- Beyond rallying the troops a bit, and giving a timeline, there’s little in the speech for Ireland, news-wise, apart from what seems like a very firm decision to negotiate as a United Kingdom–meaning our friends up North and in Scotland are in a bit of trouble as there will likely be fewer border-related concessions for them in the context of a ‘hard’ Brexit.
Four presentations from Central Bank economists were made at the recent Dublin Economics Workshop, reflecting a range of research activity on the commercial real estate, enterprise credit and interbank markets. Paper titles and a brief description below.
Eoin O’Brien and Maria Woods: “Applying a macroprudential risk analysis to Irish commercial real estate prices”
Research focuses on Irish commercial real estate market and presents a range of indicators that can be used to assess the sustainability of prices and enhance the Central Bank of Ireland’s existing macroprudential risk assessments of this sector. Developing analytical tools to identify real estate risks, among other areas, is a priority for policy makers focused on mitigating systemic risk. To complement traditional statistical indicators of price misalignment such as the deviation of the price-to-rent ratio from its historical average, two reduced form models are specified drawing on the property literature and long-run Irish data (1985Q1 to 2013Q4) to approximate a fundamental price series. Periods where actual prices deviate from this fundamental series can be identified over the sample. Non-linear methods suggest that the relationship between price changes and estimated misalignments may vary over the property cycle.
James Carroll, Paul Mooney (Dept of Finance) and Conor O’Toole: “Irish SME Investment in Economic Recovery”. Link (p73).
An in-depth look at the types of SME engaging in investment during the economic recovery, along with the financing sources behind said investment. Key findings:
- The share of SMEs investing has increased steadily since 2012, and currently about a third of SMEs are investing on a six-monthly basis.
- Younger firms, controlling for other firm characteristics, invest more. Improvements in profitability and turnover are important drivers of investment.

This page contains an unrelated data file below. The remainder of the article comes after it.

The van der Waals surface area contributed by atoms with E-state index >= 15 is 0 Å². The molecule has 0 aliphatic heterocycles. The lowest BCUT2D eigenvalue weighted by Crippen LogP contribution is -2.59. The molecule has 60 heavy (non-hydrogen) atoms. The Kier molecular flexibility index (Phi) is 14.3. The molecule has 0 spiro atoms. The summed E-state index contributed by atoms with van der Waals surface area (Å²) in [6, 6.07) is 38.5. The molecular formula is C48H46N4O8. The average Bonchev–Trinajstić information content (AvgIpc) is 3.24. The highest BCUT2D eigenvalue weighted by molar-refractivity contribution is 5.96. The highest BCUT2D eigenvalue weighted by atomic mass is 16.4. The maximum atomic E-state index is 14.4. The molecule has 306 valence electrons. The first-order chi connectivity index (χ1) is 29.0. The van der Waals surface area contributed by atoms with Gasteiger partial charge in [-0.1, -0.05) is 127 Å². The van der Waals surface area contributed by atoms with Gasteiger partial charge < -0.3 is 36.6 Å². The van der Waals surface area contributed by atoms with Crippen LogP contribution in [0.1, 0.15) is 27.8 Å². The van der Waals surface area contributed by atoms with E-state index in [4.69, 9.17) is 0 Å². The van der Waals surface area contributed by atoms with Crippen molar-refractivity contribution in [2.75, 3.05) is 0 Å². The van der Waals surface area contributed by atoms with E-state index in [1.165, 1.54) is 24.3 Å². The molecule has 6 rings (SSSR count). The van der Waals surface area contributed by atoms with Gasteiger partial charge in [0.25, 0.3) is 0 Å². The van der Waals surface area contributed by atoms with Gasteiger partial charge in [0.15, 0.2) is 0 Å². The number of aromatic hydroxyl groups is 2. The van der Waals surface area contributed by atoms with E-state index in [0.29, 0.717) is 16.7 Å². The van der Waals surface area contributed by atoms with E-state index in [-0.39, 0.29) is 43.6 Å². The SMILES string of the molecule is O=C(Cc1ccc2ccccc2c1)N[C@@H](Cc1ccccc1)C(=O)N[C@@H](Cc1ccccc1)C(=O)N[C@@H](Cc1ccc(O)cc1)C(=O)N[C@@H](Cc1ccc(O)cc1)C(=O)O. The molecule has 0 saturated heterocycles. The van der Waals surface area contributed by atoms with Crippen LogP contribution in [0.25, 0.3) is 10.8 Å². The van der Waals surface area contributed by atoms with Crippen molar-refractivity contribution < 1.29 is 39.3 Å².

- SME investment responds to regional economic conditions, as measured by the unemployment rate.
- Smaller, younger, non-exporting firms, who are likely more reliant on local household spending, respond most to domestic conditions.
- Investment is mainly financed through internal funds, and there is no evident increase in the external financing share since early 2013.
James Carroll and Fergal McCann: “Cross-country comparisons of SME borrowing costs”
This research provides a methodology to strip out borrower- and bank-related factors which may form part of the explanation for cross-country interest rate differentials. Using the case of UK and Irish lending by Irish-owned banks, the research suggests that, of a 240 basis point (bps) difference in raw average borrowing costs, about 100-150 bps is not explained by bank- and borrower-level characteristics and can therefore be attributed to market-level factors such as bank competition, collateral enforceability and the aggregate outlook for default probabilities. Earlier research from the two authors shows that across Europe, such aggregate factors are indeed associated with higher enterprise borrowing costs.
Paul Lyons and Terry O’Malley: “Monitoring Ireland’s payments system using Target II”
- Research provides a description of Ireland’s component of the Eurosystem’s large value payment system (TARGET2-IE).
- TARGET2-IE forms an important part of the Bank’s analytical toolkit in that it can be used to examine the degree of interconnectedness between banks in Ireland; to develop indicators for systemic risk monitoring; to map Ireland’s payment networks to provide a source for measuring price and quantities in the short term interbank loan market involving Irish banks.
- Early research results identify differences between the interbank and customer payments networks with the customer payment network displaying a small number of highly connected banks in addition to a large number of isolated banks.